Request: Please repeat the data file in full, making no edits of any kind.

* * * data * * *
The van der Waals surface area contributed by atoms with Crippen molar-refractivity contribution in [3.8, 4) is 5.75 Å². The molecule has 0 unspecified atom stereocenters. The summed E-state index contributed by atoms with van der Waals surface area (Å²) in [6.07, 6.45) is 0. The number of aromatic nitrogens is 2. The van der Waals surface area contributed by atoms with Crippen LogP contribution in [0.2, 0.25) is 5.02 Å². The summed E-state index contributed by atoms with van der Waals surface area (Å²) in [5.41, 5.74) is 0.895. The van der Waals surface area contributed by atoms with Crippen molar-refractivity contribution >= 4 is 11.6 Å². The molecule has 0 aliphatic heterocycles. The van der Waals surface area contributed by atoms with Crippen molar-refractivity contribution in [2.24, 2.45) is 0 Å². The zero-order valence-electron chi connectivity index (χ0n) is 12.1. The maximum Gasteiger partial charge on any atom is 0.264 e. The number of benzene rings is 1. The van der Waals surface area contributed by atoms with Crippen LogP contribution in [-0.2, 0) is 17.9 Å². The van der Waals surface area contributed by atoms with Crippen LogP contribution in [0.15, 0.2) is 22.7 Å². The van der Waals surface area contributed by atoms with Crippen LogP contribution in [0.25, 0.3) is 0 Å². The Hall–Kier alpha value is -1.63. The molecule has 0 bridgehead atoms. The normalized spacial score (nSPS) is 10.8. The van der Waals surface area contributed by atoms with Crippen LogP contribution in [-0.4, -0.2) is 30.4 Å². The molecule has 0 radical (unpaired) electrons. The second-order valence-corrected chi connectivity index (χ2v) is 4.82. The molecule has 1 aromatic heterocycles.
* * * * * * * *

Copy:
The van der Waals surface area contributed by atoms with Crippen molar-refractivity contribution in [3.8, 4) is 5.75 Å². The molecule has 0 unspecified atom stereocenters. The summed E-state index contributed by atoms with van der Waals surface area (Å²) in [6.07, 6.45) is 0. The number of aromatic nitrogens is 2. The van der Waals surface area contributed by atoms with Crippen LogP contribution in [0.2, 0.25) is 5.02 Å². The summed E-state index contributed by atoms with van der Waals surface area (Å²) in [5.41, 5.74) is 0.895. The van der Waals surface area contributed by atoms with Crippen molar-refractivity contribution >= 4 is 11.6 Å². The molecule has 0 aliphatic heterocycles. The van der Waals surface area contributed by atoms with Crippen molar-refractivity contribution in [2.24, 2.45) is 0 Å². The zero-order valence-electron chi connectivity index (χ0n) is 12.1. The maximum Gasteiger partial charge on any atom is 0.264 e. The number of benzene rings is 1. The van der Waals surface area contributed by atoms with Crippen LogP contribution in [-0.2, 0) is 17.9 Å². The van der Waals surface area contributed by atoms with Crippen LogP contribution in [0.15, 0.2) is 22.7 Å². The van der Waals surface area contributed by atoms with Crippen LogP contribution in [0.25, 0.3) is 0 Å². The Hall–Kier alpha value is -1.63. The molecule has 0 bridgehead atoms. The normalized spacial score (nSPS) is 10.8. The van der Waals surface area contributed by atoms with Crippen LogP contribution in [-0.4, -0.2) is 30.4 Å². The molecule has 0 radical (unpaired) electrons. The second-order valence-corrected chi connectivity index (χ2v) is 4.82. The molecule has 1 aromatic heterocycles.